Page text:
Atonement

Sep 20, 2012
2 min read
 

Churches, Terms, Covenants and Joy

Churches

In the battle of churches, everyone is promoting their church as the gate that stands between you and your salvation. Other say that you don’t need a church, you can just go to God himself. There are many other ideologies as well, so what is true and how can you know it?

Terms

I can only speak from my own experience on this and I’ll leave others to speak from theirs. One way I look at the message that the Church of Jesus Christ of Latter-day Saints offers is in the context of “terms”. By “terms” I mean a state of agreement, a concord, a mutual relationship between man and God. The purpose of the church is to expound the terms of certain conditions pertaining to this life and the hereafter.

Covenants and Joy

“Men are that they might have joy” (2 Ne. 2:25) taught the prophet Lehi, and God desires us to have this joy now and forever. However, I think it is self-evident that outside of God’s covenants, people find great joy because joy can be found whenever true principles are lived. The birth of a child, the achievement of goals or learning something new can fill us with a lasting joy.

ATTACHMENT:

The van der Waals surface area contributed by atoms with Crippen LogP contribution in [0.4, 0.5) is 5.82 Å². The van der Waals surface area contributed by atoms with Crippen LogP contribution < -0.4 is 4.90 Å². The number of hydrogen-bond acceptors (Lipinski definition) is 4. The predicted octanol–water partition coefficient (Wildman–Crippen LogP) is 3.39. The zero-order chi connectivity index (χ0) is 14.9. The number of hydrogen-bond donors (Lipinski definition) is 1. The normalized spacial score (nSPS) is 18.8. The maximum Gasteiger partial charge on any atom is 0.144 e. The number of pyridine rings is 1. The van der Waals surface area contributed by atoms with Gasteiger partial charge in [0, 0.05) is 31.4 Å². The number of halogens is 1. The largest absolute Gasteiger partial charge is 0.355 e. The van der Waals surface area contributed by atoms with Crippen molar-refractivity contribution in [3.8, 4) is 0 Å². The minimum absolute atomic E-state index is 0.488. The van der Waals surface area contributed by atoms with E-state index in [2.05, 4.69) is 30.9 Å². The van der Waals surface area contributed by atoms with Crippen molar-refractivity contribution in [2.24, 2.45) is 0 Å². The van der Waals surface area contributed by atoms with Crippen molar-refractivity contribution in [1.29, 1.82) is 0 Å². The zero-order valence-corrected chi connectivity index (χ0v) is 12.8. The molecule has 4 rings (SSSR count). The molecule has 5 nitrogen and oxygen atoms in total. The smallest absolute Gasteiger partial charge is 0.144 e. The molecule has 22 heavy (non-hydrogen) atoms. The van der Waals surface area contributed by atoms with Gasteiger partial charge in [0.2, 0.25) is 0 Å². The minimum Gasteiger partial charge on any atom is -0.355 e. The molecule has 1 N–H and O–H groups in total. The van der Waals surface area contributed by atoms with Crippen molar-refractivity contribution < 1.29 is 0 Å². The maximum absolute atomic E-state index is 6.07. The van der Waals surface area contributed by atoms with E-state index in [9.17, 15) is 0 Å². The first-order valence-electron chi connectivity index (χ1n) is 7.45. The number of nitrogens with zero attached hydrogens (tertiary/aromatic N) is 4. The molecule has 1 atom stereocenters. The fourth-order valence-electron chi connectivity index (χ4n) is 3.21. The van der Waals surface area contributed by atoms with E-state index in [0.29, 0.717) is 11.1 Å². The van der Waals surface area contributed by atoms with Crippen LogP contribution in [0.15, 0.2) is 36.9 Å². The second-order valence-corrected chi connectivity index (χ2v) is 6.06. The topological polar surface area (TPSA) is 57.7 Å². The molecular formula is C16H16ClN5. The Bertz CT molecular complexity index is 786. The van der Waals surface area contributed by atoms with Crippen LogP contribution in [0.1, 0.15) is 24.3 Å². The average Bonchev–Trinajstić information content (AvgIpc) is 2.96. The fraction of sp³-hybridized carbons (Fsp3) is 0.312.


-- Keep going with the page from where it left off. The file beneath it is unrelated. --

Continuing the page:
So how it this joy found through covenants? Do covenants imply a course of action or a pathway through life? How is joy obtained through this particular path?

Perhaps the only way to know is to walk the path ourselves.

What if we have walked the path but we find ourselves depressed, frustrated, laden with guilt, worried, fearful, angry and overcome with life around us? Where is the joy that God has promised us? What does God mean by “joy”?

In the verse “Men are that they might have joy”, maybe the word “might” can teach us something. Might can mean “may or may not” but it can also mean “strength or power”. What strength or power is being conveyed and where does this strength originate? Joy seems to be a conditional principle, but then again, so are covenants.

If we find ourselves joyless, perhaps we should examine why that is and what we are basing our joy in. Maybe the path to joy requires us to become something different by making it through and rising above things that are the antithesis of joy. Maybe a complete joy as promised by God through his covenants can only be known this way. Maybe the way is personalized to each of us and our own situations.